Close, but No Bananas –You Have No Bananas, Today

So, apparently Star Foster is saying complete twitish things again. Feeling oddly compelled to maybe give her the benefit of the doubt, I read her actual piece –cos as much as I dislike that woman, there are others who not only dislike her, but seem to go out of their way to twist and misinterpret what she actually says, and as Andre Gide said “It is better to be hated for what you are than loved for what you are not.” I’m not going to find fault with her based solely on what some-one else had said, but only on the things that she herself says –after all, it is my way, and she says plenty enough on her own, I don’t need to reinforce the wrong-headed ideas of others.

You know, the sad thing is, there is an extent to which I would be inclined to agree with Foster, but it’s about as far as I can throw that idea —and even as a “mental athlete”, the idea that worshipping Aphrodite (or other gods) will bring nothing but headache, while worshipping Hestia will breed contentedness is an impeccably heavy notion to put in my hands. I think it’s a fine idea to tell nubs, “hey, you probably want to think very carefully before getting on the path of the Maenead; even if you believe with your soul that’s what Dionysos wants, you can still tell Him ‘no’, if you’d rather not deal with that kind of life,” or “we all give Aphrodite Her due share, but there are likely to be consequences to devoting your life to Her.” The thread of that in Foster’s post isn’t at all a bad thing, because it’s true: There are certain devotional paths that may have consequences one doesn’t always anticipate, and that can honestly be said of any deity. That said, that very notion in her piece is little more than a thread of a good idea alone in a tapestry of bullshit.

The examples she uses demonstrate a fundamental lack of understanding the gods she speaks of. Sure, Zeus may seem “tame” when compared to Eris (there are very few deities Who don’t seem tame, when compared to Eris; and yes, I firmly believe that Eros is one of those few), but as a storm God, a god of politics, and possibly the loosest fly in the narrative mythos, Zeus is not a boring, square deity —I have a minimal relationship with Zeus; I offer watered wine in His due time of the month1, I give to His household aspect, I praise Him after a much-needed rain, and if I’ve got nothing better to do, I might recite one of His hymns for Him on a Thursday, but even I understand that the notion of Zeus as “tame” is pretty laughable. As the goddess who assigned the labours to Herakles, and the only one who can become so consumed by emotional turmoil it can make Her pregnant, Hera herself is not necessarily the domestic house-frau that Foster alludes to in her post, but a truly powerful, like so powerful there are literally times she’s scared a little piss out of me, Queen of the Gods, Whose sacred animal is the totally not-flamboyant peacock –no, not peafowl in general, she has no use for the peahen, but the hundreds of iridescent blue discs on the tail of the male of the species that are Her all-seeing eyes.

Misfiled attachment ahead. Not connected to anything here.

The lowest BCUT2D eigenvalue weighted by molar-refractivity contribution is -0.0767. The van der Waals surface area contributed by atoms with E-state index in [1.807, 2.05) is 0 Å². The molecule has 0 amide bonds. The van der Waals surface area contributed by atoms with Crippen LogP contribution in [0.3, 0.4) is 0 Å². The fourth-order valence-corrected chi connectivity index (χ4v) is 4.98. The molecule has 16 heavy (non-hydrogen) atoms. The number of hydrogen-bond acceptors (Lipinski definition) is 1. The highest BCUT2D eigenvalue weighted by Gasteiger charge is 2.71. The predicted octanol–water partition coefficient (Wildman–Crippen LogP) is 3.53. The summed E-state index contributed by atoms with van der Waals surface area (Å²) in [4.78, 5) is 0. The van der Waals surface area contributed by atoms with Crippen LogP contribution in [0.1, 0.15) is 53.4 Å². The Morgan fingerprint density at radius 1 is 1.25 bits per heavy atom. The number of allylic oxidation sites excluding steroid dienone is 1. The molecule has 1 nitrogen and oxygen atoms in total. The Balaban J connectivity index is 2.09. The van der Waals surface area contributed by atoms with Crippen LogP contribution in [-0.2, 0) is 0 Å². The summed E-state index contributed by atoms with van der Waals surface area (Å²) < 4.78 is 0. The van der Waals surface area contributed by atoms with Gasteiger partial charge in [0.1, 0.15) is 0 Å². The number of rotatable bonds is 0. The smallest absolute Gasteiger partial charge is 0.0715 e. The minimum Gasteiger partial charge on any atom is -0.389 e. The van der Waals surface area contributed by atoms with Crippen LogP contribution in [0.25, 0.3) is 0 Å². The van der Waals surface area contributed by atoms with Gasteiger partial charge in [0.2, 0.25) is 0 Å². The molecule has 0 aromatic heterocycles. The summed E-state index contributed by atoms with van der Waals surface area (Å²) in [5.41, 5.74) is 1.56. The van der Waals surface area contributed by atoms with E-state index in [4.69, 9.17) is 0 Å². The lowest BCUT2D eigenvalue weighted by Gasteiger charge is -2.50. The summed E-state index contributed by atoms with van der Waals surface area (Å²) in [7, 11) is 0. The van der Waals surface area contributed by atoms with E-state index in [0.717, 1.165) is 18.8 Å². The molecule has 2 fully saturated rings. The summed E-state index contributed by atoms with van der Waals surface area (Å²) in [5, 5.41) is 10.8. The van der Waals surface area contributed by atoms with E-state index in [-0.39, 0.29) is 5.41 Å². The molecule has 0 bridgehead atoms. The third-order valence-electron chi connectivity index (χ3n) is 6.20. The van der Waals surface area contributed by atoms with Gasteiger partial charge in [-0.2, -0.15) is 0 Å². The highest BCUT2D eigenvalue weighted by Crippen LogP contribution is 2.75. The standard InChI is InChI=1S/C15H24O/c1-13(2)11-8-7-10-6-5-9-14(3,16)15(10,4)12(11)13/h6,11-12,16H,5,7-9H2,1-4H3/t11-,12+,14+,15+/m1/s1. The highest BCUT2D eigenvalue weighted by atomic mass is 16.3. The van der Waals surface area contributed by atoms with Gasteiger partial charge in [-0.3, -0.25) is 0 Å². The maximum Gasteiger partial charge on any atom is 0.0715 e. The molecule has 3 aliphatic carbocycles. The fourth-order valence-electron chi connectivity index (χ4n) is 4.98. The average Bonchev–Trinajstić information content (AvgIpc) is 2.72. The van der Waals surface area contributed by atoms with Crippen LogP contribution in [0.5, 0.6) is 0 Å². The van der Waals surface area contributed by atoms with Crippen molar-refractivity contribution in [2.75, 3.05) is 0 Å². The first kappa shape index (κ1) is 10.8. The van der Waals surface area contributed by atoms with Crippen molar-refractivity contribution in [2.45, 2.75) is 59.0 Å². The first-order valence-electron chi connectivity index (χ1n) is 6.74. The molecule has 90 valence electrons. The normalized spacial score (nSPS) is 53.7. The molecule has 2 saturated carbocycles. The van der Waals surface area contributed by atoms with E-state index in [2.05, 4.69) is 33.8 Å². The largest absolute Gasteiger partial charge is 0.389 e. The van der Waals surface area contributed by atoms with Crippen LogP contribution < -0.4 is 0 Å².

And for some-one who has decided to go all “rah rah! Hellenismos!” after she split from Alexandrian Ravenwood Wicca (I gotta admit, I have wondered exactly what the details of that were; I’ve known so few people who split from Traditional Wicca within weeks of First Degree Initiation and deleting the real first post she made about that initiation, that it seems a tad anomalous), she’s making no distinction between the worship of deep devotion from people who’ve dedicated a part of, or even their entire lives to the service of a single or small collective of deities, and the worship that gives each deity Their due —the latter being kind of a major thing in traditional Hellenism. Hell, even I’m not as good about the latter as I’d like to be, and one could argue that such is the price of being a devotee, but I at least understand the concept well enough to recognise that, yeah, I could do better, and I’m sure I talk about it just enough. Hell if I know —it’s you three or four people who’re reading this shit, not me, you can use the search function if you don’t know this blog better than I do.

Then we get to what her other critic addresses: The tendency for her post to read as victim-blaming.

Here’s a news flash: Sometimes, the path of a devotee brings with it unintended consequences that we might not be happy about; and that’s true of worshipping any deity. A woman may choose to devote herself to Hestia for a short term, hoping it could bring her some stability, and before she knows it, she’s married to a stable man she likes a lot but doesn’t exactly love, and she’s got two kids she never intended to have, and her life is so formulaic and dull it is making her crazy. Seriously, don’t just blame the crazy gods for making people crazy –those are the real victims here. 😉